A deeply flawed analysis by the Buckeye Institute claims that requiring low-income Medicaid beneficiaries to work, a policy promoted by the Trump Administration, will increase their incomes. Essentially, the report compares childless Medicaid adult participants who currently work more than 20 hours a week, the amount required by most work requirement states, with those who work less. Not surprisingly, they find that those who work more earn more, amounting to hundreds of thousands of dollars over a lifetime. The authors make an incredible assumption that work requirements would cause the difference between the two groups to disappear: “The estimated effect assumes that the treatment group changes their behavior to match that of the control group. We assume that all enrollees would satisfy the work requirement” (pg. 13, emphasis added). The authors thus assert that Medicaid participants who currently would not meet the work requirement will suddenly work as many hours as an average participant working more than half time. These assumptions, not facts, are not supported by prior research or logic.
The analysis also assumes that work patterns are static; those who are unemployed remain jobless forever and those who work always work the same amount. In reality, employment is volatile as low-wage adults move in and out of the work force. This naive assumption exaggerates the potential effects of work requirements. Recognition of the volatility of employment also underscores the problem that work requirements punish those who generally work but are unable to get the required 20 hours per week every week.
Previous research based on rigorous experimental studies of work requirements in welfare programs found that work requirements have, at best, a tepid and fading impact on employment and incomes. About half of Medicaid beneficiaries who might be subject to work requirements already work and others are already looking for work, but those who are not currently working face substantial barriers, such has low education or poor health that does not meet the standard for a disability. Kentucky’s work requirement does almost nothing to remove these barriers, particularly given that the state is providing minimal funding for work training and CMS has prohibited states from using Medicaid funds for work supports, such as job training, child care and transportation assistance. When asked, few potential Medicaid beneficiaries say that work requirements would motivate them to change their job seeking efforts.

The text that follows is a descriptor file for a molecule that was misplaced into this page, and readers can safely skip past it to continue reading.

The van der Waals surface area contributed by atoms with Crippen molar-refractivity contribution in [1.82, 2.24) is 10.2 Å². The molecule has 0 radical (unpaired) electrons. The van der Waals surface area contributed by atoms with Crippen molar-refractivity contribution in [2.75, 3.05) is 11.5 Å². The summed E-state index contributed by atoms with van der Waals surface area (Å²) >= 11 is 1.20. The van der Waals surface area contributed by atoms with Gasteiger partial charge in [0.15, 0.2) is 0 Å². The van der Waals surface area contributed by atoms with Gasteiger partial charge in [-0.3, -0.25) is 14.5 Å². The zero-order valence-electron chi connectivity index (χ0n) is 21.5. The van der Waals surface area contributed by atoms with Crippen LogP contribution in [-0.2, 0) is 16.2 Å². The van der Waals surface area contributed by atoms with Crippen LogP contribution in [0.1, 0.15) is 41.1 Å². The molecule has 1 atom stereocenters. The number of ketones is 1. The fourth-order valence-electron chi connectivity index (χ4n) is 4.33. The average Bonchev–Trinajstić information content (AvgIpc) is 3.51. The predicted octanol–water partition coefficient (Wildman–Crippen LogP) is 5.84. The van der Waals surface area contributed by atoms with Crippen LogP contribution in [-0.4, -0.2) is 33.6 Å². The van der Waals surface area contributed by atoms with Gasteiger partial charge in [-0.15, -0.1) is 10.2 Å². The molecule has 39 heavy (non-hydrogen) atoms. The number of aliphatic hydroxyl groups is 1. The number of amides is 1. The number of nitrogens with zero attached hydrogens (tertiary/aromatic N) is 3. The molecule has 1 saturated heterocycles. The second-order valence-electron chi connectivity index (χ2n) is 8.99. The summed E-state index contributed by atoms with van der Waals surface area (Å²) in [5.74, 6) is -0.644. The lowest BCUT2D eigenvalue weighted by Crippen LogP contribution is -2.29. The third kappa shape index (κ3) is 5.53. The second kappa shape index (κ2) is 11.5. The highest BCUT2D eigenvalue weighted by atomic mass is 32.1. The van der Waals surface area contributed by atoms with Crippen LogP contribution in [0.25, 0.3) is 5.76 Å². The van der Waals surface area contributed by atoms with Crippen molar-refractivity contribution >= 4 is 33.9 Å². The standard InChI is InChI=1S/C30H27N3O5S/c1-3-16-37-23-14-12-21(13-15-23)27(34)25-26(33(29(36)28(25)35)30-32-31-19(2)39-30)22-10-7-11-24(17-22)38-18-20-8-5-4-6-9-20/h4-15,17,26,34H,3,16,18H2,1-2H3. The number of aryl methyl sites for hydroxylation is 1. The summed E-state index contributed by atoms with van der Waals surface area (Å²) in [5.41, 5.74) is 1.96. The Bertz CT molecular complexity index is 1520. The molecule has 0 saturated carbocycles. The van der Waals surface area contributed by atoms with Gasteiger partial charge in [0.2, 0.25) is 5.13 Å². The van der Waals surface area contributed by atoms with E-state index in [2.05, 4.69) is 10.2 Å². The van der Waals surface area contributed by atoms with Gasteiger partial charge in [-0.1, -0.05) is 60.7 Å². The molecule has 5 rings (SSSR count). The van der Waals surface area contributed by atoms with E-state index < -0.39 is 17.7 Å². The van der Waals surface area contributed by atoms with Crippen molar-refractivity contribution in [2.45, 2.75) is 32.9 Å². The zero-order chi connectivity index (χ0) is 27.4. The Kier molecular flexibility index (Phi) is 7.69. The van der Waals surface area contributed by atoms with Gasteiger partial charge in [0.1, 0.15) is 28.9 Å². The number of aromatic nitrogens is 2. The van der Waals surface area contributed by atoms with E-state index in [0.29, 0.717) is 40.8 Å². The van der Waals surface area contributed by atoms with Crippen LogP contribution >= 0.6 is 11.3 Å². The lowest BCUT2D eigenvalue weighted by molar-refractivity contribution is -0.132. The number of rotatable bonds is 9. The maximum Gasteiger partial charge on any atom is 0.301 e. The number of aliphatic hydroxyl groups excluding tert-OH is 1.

Second, in assuming that everyone will meet the requirement, the Buckeye Institute report ignores the clearest fact about work requirements: the harm caused when people lose benefits. It is abundantly clear that many beneficiaries are unable to meet Medicaid work requirements, as the 17,000 Arkansans who have lost Medicaid due to the work requirement thus far demonstrate. We recently estimated that 86,000 to 136,000 Kentuckians will be forced off Medicaid if work requirements go into effect. Similarly, recent experience with work requirements in the Supplemental Nutrition Assistance Program (SNAP, formerly the food stamp program) indicates that work requirements led hundreds of thousands of poor adults to lose nutrition assistance.
The Buckeye Institute authors argue that work requirements are necessary to address the incentive against further employment caused by Medicaid’s income limits. However, econometric research on the Affordable Care Act’s (ACA’s) Medicaid expansion has found no impacts on labor supply. Some studies conducted on Medicaid expansions prior to 2014 did associate expanded eligibility with reductions in labor supply, while others did not, but these studies were conducted prior to the availability of the ACA’s Health Insurance Marketplace coverage, which provides an additional option for insurance for those whose earnings rise above Medicaid levels.
The available evidence strongly supports the conclusion that Medicaid work requirements harm human health and offer little to no economic benefits.
Erin Brantley, MPH is a PhD candidate in Public Policy and Public Administration at the George Washington University Trachtenberg School as well as a senior research associate in the Milken Institute School of Public Health Department of Health Policy and Management.
Leighton Ku, PhD, MPH is a professor and director of the Center for Health Policy Research at the George Washington University’s Milken Institute School of Public Health.